The people of Chile are relieved that last weekend’s earthquake—the fifth most powerful in the last century—didn’t exact a higher toll. Insurance companies aren’t: They could be on the line for losses up to $8 billion, making this the second costliest earthquake for them in history.
Illustration: Jayachandran / Mint
Insurers in the West have been trying to mute the risk of such Black Swans—events that almost no one predicts but that everyone suffers from—for some time. In the late 1990s, they developed a new product called a catastrophe or “cat” bond. After hurricane Katrina in 2005, activity in this market on Wall Street jumped from near zero to $14 billion. Now, the office of India’s chief economic adviser has noticed it, too. Last week’s Economic Survey notes that “there is scope for introducing (this instrument) in countries like India”. There are grounds for scepticism here, but it’s worthwhile for regulators to at least examine this bond.
Before that, let’s understand what it is. To hedge or transfer their risk, insurers traditionally make alternative investments or sell pools of claims to reinsurers who, in turn, can repeat this. But that puts a few insurers or reinsurers on the line. Instead, catastrophe bonds floated by an insurance company transfer risk to global capital markets—a much wider cushion.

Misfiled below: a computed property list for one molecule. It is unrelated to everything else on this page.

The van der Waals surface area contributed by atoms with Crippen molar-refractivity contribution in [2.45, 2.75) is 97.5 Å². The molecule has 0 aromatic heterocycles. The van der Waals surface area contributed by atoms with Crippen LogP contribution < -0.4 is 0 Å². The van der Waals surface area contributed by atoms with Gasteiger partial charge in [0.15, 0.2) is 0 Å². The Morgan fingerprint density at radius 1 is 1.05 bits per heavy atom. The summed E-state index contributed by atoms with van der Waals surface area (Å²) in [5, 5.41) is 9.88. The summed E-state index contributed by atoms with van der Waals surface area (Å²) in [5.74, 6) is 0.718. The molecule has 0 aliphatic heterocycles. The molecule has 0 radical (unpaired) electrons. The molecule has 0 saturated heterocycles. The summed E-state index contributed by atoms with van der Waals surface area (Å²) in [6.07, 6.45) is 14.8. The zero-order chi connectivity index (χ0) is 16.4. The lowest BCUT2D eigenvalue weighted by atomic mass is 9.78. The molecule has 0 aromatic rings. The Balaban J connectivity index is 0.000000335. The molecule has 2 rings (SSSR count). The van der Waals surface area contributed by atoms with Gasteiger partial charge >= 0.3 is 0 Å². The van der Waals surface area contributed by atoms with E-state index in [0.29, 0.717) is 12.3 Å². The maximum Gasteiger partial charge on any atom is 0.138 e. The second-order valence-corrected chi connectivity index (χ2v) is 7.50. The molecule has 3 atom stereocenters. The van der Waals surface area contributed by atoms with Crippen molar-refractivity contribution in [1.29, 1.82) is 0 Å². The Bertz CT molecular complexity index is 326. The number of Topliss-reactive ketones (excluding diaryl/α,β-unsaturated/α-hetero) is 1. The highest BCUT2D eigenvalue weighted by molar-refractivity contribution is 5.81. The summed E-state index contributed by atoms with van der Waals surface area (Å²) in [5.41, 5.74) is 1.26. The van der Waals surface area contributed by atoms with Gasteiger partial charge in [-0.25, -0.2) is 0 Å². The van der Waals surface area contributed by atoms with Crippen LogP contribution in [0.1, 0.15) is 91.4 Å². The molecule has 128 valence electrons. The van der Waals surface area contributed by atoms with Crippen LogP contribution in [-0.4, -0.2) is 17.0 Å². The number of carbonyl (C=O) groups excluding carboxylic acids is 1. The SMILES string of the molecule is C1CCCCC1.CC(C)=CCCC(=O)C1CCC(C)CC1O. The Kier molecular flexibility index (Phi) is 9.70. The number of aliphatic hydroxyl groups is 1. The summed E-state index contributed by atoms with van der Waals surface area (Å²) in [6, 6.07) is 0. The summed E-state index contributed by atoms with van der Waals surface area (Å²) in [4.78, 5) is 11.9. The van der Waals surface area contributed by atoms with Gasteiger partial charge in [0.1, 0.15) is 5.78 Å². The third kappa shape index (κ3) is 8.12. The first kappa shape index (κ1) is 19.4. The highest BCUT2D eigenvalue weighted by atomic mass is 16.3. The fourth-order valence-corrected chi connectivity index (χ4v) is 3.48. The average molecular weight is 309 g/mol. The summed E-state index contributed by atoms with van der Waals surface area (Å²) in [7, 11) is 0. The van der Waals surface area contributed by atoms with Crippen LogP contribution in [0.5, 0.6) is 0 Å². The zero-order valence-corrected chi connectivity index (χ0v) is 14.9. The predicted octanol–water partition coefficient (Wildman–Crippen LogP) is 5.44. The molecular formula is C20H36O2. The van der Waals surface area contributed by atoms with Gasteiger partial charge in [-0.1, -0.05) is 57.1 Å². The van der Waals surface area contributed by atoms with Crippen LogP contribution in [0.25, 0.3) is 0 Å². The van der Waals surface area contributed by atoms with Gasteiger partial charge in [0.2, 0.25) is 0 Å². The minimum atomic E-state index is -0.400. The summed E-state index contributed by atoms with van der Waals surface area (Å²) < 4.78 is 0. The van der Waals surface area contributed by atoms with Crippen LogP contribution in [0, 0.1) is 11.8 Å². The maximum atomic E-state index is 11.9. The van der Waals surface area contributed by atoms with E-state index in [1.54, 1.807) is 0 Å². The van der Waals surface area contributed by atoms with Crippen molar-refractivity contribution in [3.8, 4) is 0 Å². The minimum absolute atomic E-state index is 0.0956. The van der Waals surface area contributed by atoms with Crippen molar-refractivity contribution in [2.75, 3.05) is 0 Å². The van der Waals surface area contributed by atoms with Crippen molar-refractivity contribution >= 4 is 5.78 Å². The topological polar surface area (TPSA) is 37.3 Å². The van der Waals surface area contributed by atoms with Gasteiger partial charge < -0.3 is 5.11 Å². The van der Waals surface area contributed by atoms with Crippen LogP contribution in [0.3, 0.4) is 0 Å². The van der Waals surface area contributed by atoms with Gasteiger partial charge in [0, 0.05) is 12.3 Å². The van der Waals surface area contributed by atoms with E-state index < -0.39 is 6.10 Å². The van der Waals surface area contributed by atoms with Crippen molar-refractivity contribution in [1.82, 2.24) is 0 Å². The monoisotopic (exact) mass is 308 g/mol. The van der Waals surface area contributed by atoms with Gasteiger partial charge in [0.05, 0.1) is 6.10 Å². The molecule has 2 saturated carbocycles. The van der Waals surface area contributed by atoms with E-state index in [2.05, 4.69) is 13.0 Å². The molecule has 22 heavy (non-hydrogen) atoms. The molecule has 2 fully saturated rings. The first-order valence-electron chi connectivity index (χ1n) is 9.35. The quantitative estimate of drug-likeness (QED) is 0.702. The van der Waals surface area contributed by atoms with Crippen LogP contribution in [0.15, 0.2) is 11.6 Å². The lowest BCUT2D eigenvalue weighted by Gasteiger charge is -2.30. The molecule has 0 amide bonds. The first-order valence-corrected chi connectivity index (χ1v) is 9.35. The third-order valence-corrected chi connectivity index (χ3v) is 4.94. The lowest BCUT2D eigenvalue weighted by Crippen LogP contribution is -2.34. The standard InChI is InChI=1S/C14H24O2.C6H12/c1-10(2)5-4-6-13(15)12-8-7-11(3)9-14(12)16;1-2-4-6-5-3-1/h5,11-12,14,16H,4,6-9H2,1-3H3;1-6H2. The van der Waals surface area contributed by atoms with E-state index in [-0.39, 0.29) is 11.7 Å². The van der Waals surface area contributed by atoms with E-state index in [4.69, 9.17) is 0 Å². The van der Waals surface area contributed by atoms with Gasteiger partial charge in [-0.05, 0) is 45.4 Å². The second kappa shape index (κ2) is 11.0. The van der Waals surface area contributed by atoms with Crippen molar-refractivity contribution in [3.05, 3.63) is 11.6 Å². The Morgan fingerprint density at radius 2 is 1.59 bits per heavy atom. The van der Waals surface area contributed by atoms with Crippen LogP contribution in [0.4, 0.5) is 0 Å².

The next Black Swan would then act as a default for the bond: The investor would forfeit his principal, which the insurer would use to pay claims. That certainly makes it a high-risk instrument (the yield on it is higher), prompting concerns.
The first is that of India’s immature capital markets. It’s true that the low level of financial literacy dampens much financial activity; however, this bond caters to a sophisticated investor set, offering a security unlinked to the usual market volatility. So regardless of the weak bond market, this bond can thrive, depending on insurance.
Though, second, the current state of the insurance market isn’t promising either. According to a paper last year by Crisil and Assocham, India’s insurance business commands 0.6% of its output, against the world average of 2.14%. Still, as incomes rise and as more employers offer benefits, this market has only room to expand.
Third, India’s regulators, who have been conservative enough to realize that innovation aimed at diversifying risk can end up increasing it, may not warm up to it immediately. But just as they have slowly but surely allowed interest rate futures or currency swaps, catastrophe bonds could pass muster.
All of this points to a long time horizon. Which, given the risks of overnight financial liberalization, is surely a relief.
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